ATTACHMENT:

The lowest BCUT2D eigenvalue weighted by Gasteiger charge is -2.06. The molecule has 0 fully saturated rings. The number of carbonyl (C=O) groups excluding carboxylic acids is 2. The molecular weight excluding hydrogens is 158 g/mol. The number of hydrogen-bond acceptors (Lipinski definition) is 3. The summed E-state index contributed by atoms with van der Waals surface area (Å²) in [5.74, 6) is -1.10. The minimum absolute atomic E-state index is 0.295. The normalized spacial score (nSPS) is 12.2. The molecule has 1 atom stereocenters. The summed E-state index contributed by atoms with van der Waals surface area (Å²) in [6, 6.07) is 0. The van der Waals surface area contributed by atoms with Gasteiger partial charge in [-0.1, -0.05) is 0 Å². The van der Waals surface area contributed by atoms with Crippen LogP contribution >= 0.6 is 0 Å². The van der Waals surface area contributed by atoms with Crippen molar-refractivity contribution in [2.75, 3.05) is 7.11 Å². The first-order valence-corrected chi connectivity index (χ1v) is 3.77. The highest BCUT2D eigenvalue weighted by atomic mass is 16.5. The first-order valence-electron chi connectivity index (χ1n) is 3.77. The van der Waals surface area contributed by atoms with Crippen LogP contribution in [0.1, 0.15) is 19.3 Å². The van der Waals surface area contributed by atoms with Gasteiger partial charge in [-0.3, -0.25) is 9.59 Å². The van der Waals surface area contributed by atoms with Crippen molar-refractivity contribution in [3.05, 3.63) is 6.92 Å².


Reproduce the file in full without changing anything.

The lowest BCUT2D eigenvalue weighted by Gasteiger charge is -2.06. The molecule has 0 fully saturated rings. The number of carbonyl (C=O) groups excluding carboxylic acids is 2. The molecular weight excluding hydrogens is 158 g/mol. The number of hydrogen-bond acceptors (Lipinski definition) is 3. The summed E-state index contributed by atoms with van der Waals surface area (Å²) in [5.74, 6) is -1.10. The minimum absolute atomic E-state index is 0.295. The normalized spacial score (nSPS) is 12.2. The molecule has 1 atom stereocenters. The summed E-state index contributed by atoms with van der Waals surface area (Å²) in [6, 6.07) is 0. The van der Waals surface area contributed by atoms with Gasteiger partial charge in [-0.1, -0.05) is 0 Å². The van der Waals surface area contributed by atoms with Crippen LogP contribution >= 0.6 is 0 Å². The van der Waals surface area contributed by atoms with Crippen molar-refractivity contribution in [2.75, 3.05) is 7.11 Å². The first-order valence-corrected chi connectivity index (χ1v) is 3.77. The highest BCUT2D eigenvalue weighted by atomic mass is 16.5. The first-order valence-electron chi connectivity index (χ1n) is 3.77. The van der Waals surface area contributed by atoms with Crippen LogP contribution in [0.1, 0.15) is 19.3 Å². The van der Waals surface area contributed by atoms with Gasteiger partial charge in [-0.3, -0.25) is 9.59 Å². The van der Waals surface area contributed by atoms with Crippen molar-refractivity contribution in [3.05, 3.63) is 6.92 Å².